Continuing from 1, 2 ,3 -
The people's uprising in Tunisia, Egypt or Yemen is not just about the state of the economy, but also about civil rights and dignity. The Arab regimes have exploited 'threat of terrorism' fears and blew them out of all proportion in order to justify its repressive policies and garner support for them. The revolt is an expression of the frustration at social injustice.
Currently, There is no organised political opposition except Islamic movement. The regime has systematically destroyed all peaceful alternatives, from the democratic parties to the political Islamists. All of this has happened over the course of time when manipulative world power were busy in supporting dummy dictators.
I am proceeding on 4th part of essay series to understand the reason behind such events with these articles explaining background and reason for this sudden arrival of wind of change;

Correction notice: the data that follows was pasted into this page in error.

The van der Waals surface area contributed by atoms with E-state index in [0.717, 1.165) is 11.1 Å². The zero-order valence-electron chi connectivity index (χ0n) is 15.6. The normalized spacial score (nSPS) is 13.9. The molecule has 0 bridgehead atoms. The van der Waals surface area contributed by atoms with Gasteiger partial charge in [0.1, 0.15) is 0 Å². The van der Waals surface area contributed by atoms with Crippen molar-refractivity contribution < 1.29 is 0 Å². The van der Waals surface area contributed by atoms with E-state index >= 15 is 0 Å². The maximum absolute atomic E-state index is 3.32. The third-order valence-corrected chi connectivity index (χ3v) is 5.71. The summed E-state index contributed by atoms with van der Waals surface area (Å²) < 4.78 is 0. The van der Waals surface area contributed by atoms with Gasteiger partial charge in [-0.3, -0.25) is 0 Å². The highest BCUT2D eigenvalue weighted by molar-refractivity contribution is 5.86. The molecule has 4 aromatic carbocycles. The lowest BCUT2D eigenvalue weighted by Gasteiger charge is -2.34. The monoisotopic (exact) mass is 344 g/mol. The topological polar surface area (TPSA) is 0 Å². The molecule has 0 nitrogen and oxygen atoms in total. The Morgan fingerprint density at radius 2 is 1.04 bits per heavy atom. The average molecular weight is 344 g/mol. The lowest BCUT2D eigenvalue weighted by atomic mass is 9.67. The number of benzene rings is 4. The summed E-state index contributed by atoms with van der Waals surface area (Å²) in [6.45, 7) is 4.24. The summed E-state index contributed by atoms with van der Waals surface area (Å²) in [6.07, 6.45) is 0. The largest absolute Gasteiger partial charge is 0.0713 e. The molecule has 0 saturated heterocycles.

1- Predicting a "de-Islamicised Muslim World" : Alphabetisation and a decline in the birth-rate. Courbage and Todd believe these two factors will lead the Islamic world into modernity – and away from religion. With their analyses the two French demographers add a new dimension to the ongoing debate over the clash of civilisations. Maik Meuser reports.
2- "Modernity, Democracy Are Only for the Privileged": The Egyptian scholar Hamid Abu Zayd criticizes the age-old border between the wealthy North and the impoverished South. It still exists, despite globalisation. Universal human values, however, cannot be a privilege restricted to the West
3- Recurring Revolts: In his essay, the renowned Moroccan philosopher Mohamed Sabila describes the generation gap in the three Maghreb states and the social plight of young people, who have turned away in disappointment from the political dogmatism of their parent's generation.
4- Acts of self-immolation have set off waves of protest across Tunisia and Egypt. Amira Muhammad spoke to Ahmed Okasha, president of the "Arab Federation of Psychiatrists" about how Arab psychologists are interpreting this protest phenomenon.
5- The Syrian philosopher Sadiq Al-Azm is one of the highest-profile and most strident critics of the Arab world. To this day, his ideas are between all fronts, making him enemies of both Islamist and secular dogmatists. Sadiq Al-Azm is soon to celebrate his 75th birthday. A portrait by Kersten Knipp
"And then what happens?"
4 hours ago